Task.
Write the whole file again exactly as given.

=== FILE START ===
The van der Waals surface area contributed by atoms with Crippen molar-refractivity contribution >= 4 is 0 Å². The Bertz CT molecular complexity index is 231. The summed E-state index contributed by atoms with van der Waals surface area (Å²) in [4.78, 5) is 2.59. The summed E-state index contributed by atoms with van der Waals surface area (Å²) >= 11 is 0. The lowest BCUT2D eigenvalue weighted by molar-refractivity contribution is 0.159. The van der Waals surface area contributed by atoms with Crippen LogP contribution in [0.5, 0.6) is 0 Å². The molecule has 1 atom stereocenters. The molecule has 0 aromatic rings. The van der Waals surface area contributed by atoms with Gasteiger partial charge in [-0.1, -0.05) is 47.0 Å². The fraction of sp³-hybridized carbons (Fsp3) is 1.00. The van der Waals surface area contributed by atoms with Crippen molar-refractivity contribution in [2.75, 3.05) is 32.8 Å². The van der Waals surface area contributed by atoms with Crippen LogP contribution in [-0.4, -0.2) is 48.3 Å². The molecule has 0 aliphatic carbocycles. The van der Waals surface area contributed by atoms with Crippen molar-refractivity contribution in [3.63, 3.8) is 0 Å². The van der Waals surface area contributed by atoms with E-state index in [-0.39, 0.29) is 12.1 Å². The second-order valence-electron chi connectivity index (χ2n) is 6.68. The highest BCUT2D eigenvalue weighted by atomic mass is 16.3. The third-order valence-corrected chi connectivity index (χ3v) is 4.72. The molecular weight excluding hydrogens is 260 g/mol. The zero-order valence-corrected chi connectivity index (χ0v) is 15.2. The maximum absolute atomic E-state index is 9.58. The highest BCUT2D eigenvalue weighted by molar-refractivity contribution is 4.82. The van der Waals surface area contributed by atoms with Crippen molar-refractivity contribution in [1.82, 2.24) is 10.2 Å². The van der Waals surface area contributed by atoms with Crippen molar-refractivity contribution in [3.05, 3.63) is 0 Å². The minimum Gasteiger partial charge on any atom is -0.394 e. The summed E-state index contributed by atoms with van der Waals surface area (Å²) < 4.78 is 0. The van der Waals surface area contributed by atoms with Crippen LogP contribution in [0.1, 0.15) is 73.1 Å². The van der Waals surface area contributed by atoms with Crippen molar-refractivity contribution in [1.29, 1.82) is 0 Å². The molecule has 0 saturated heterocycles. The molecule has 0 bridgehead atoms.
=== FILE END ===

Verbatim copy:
The van der Waals surface area contributed by atoms with Crippen molar-refractivity contribution >= 4 is 0 Å². The Bertz CT molecular complexity index is 231. The summed E-state index contributed by atoms with van der Waals surface area (Å²) in [4.78, 5) is 2.59. The summed E-state index contributed by atoms with van der Waals surface area (Å²) >= 11 is 0. The lowest BCUT2D eigenvalue weighted by molar-refractivity contribution is 0.159. The van der Waals surface area contributed by atoms with Crippen LogP contribution in [0.5, 0.6) is 0 Å². The molecule has 1 atom stereocenters. The molecule has 0 aromatic rings. The van der Waals surface area contributed by atoms with Gasteiger partial charge in [-0.1, -0.05) is 47.0 Å². The fraction of sp³-hybridized carbons (Fsp3) is 1.00. The van der Waals surface area contributed by atoms with Crippen molar-refractivity contribution in [2.75, 3.05) is 32.8 Å². The van der Waals surface area contributed by atoms with Crippen LogP contribution in [-0.4, -0.2) is 48.3 Å². The molecule has 0 aliphatic carbocycles. The van der Waals surface area contributed by atoms with Crippen molar-refractivity contribution in [3.63, 3.8) is 0 Å². The van der Waals surface area contributed by atoms with E-state index in [-0.39, 0.29) is 12.1 Å². The second-order valence-electron chi connectivity index (χ2n) is 6.68. The highest BCUT2D eigenvalue weighted by atomic mass is 16.3. The third-order valence-corrected chi connectivity index (χ3v) is 4.72. The molecular weight excluding hydrogens is 260 g/mol. The zero-order valence-corrected chi connectivity index (χ0v) is 15.2. The maximum absolute atomic E-state index is 9.58. The highest BCUT2D eigenvalue weighted by molar-refractivity contribution is 4.82. The van der Waals surface area contributed by atoms with Crippen molar-refractivity contribution in [1.82, 2.24) is 10.2 Å². The van der Waals surface area contributed by atoms with Crippen molar-refractivity contribution in [3.05, 3.63) is 0 Å². The minimum Gasteiger partial charge on any atom is -0.394 e. The summed E-state index contributed by atoms with van der Waals surface area (Å²) < 4.78 is 0. The van der Waals surface area contributed by atoms with Crippen LogP contribution in [0.1, 0.15) is 73.1 Å². The van der Waals surface area contributed by atoms with Crippen molar-refractivity contribution in [1.29, 1.82) is 0 Å². The molecule has 0 saturated heterocycles. The molecule has 0 bridgehead atoms.